Air raids cripple Yemen’s main airport
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Air raids cripple Yemen’s main airport

15 rebel troops killed as Saudi-led campaign hammers Houthi positions and weapons depots

Smoke billows from the site of an explosion that hit an arms depot in Yemen's second city of Aden on March 28, 2015. (photo credit: AFP/SALEH AL-OBEIDI)
Smoke billows from the site of an explosion that hit an arms depot in Yemen's second city of Aden on March 28, 2015. (photo credit: AFP/SALEH AL-OBEIDI)

Arab coalition warplanes targeting Iran-backed rebels bombed the runway at the Yemeni capital’s international airport and killed 15 pro-rebel troops elsewhere in Sanaa, military and aviation sources said Sunday.

On the fourth night of raids against Shiite rebels and allied troops loyal to former president Ali Abdullah Saleh, Saudi-led strikes paralyzed the airport in the rebel-controlled capital.

“This was the first time they hit the runway” since the campaign began, an aviation source said, a day after UN staff were evacuated from Sanaa. “The airport is completely out of service,” he said.

Witnesses reported hearing three loud explosions and seeing a large fire when the air facility was hit around midnight (2100 GMT Saturday).

Meanwhile, overnight airstrikes hit the headquarters of the rebel republican guard at Al-Subaha base in Sanaa, killing 15 soldiers, a military official said.

A medic at a military hospital in the capital said it had received 12 bodies and 18 wounded soldiers after the raid.

Airstrikes also targeted an airbase in rebel-held Hudaida, in western Yemen, witnesses said, as part of efforts to destroy air defense capabilities.

Other raids targeted a base of the First Artillery Brigade in Saada, the northern stronghold of the Huthi Shiite rebels.

The Saudi-led airstrike campaign has pushed them out of contested air bases and destroyed any jet fighter remaining in the Arab world’s poorest country, the kingdom has said.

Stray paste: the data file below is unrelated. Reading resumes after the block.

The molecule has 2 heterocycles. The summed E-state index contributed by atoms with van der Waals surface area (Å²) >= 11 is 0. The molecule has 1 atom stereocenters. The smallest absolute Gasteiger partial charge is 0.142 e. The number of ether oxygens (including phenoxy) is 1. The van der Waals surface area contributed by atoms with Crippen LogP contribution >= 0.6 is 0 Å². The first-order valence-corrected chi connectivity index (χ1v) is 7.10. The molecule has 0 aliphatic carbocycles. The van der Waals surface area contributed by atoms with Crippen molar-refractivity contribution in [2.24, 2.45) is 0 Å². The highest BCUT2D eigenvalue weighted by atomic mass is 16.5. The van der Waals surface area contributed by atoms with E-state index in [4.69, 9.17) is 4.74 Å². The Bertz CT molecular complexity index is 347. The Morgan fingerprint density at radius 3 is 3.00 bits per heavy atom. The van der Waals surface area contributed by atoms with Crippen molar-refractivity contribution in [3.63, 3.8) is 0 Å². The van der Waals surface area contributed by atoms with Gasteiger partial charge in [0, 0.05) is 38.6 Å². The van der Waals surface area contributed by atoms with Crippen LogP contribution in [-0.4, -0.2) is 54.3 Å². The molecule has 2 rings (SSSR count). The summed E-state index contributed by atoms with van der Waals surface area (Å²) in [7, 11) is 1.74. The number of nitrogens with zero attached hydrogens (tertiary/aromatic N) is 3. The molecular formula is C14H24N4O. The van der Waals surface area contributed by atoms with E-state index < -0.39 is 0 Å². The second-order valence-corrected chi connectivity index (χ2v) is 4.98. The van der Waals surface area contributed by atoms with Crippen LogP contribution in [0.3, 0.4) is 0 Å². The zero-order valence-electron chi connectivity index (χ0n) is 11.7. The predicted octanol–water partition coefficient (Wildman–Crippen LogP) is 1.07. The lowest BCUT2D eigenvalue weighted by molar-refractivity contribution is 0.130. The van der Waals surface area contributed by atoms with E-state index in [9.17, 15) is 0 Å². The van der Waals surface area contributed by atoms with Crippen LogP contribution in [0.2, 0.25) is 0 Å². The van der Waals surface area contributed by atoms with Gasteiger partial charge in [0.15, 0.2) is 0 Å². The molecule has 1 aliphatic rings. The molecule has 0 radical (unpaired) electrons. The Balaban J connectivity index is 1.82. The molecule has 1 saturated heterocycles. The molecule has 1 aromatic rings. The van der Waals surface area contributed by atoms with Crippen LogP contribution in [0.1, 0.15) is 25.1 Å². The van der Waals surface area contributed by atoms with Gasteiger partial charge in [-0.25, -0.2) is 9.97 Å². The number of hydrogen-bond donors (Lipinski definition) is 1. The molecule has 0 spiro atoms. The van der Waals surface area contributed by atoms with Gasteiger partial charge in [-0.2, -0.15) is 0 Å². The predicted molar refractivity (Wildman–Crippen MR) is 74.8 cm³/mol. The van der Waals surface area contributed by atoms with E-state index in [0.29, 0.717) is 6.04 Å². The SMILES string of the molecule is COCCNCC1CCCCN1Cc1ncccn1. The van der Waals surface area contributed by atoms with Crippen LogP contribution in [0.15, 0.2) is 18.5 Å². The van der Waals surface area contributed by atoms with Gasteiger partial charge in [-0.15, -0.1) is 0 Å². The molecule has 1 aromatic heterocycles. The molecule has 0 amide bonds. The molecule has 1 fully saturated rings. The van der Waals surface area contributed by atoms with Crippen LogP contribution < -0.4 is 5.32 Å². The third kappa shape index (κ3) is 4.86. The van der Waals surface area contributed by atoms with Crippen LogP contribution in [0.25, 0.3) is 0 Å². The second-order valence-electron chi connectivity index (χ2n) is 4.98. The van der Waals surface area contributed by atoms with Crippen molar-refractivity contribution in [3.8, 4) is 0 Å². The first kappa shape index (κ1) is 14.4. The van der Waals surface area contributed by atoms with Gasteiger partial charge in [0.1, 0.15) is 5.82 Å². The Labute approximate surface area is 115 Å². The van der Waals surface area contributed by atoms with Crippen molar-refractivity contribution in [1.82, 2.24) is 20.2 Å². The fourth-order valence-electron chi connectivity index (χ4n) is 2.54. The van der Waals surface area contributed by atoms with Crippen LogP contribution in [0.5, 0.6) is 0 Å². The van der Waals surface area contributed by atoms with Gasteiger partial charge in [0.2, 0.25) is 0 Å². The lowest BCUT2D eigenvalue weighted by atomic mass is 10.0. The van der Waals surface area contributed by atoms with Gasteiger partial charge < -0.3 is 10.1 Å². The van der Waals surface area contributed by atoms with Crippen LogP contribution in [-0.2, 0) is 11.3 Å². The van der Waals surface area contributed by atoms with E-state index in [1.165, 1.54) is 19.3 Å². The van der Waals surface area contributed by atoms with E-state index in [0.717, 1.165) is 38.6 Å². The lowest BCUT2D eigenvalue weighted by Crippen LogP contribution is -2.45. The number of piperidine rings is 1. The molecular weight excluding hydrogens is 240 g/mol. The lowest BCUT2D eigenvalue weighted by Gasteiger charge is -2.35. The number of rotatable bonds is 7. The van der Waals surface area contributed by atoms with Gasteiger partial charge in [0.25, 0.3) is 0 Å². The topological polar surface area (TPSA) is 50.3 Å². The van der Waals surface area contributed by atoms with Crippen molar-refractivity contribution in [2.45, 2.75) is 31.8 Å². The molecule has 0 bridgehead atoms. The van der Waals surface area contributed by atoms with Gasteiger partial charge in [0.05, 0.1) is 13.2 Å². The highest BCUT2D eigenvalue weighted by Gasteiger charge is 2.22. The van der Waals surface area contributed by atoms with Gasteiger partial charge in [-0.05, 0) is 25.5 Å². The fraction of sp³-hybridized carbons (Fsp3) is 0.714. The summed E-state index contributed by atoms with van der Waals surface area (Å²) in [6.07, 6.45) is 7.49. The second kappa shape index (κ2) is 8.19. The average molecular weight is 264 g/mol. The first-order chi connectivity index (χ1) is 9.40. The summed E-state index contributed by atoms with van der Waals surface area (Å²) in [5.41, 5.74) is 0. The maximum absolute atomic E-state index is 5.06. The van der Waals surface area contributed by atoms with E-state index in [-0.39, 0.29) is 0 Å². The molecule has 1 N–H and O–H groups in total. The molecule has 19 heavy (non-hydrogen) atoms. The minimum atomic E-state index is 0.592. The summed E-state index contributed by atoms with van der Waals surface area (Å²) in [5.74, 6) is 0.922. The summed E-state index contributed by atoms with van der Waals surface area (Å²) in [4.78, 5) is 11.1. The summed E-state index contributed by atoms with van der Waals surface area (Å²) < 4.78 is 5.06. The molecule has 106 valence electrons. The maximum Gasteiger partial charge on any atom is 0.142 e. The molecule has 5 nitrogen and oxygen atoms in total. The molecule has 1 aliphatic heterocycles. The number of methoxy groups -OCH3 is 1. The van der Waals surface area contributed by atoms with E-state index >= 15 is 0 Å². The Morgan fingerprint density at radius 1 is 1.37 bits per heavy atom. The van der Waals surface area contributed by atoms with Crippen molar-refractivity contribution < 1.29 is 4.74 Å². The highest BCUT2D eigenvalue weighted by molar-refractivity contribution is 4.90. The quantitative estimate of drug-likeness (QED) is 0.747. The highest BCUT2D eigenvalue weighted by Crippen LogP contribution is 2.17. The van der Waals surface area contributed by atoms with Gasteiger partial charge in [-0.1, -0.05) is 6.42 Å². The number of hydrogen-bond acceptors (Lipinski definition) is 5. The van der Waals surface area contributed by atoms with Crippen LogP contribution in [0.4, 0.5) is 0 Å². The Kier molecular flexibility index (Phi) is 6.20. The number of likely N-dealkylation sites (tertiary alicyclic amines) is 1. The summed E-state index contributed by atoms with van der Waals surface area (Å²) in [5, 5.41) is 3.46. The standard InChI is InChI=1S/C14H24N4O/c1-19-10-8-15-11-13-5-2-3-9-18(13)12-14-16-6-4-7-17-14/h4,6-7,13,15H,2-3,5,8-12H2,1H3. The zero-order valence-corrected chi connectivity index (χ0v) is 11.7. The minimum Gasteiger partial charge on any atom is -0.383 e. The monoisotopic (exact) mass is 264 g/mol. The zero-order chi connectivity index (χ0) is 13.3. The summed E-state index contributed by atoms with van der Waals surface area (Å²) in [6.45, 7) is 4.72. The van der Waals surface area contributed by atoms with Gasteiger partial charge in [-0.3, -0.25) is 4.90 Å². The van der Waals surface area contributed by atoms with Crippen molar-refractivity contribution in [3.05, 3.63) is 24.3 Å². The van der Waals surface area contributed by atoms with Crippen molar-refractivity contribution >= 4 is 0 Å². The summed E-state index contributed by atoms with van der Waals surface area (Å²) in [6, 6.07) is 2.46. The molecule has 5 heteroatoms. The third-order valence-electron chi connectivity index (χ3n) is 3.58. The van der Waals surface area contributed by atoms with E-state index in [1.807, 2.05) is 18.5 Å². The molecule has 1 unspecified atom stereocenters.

Saudi Brig. Gen. Ahmed bin Hasan Asiri said the airstrike campaign, continued to target Scud missiles in Yemen, leaving most of their launching pads “devastated,” according to remarks carried by the state-run Saudi Press Agency.

However, he warned Saturday that the Shiite rebels, known as Houthis, could control more of the missiles. His account could not be immediately corroborated.

The Houthis began their offensive in September, seizing the capital, Sanaa, and later holding embattled president Abed Rabbo Mansour Hadi under house arrest. The rebels later took over government in Yemen and ultimately forced Hadi to flee the country in recent days.

A Saudi-led coalition of some 10 countries began bombing Yemen on Thursday, saying it was targeting the Houthis and their allies, which include forces loyal to Yemen’s former leader, Ali Abdullah Saleh.

On Saturday, Hadi directly accused Iran of being behind the Houthi offensive as leaders at an Arab summit considered creating a military reaction force in the Mideast, raising the specter of a regional conflict pitting Sunni Arab nations against Shiite power Iran. Iran and the Houthis deny that Tehran arms the rebel movement, though the Islamic Republic has provided humanitarian and other aid.

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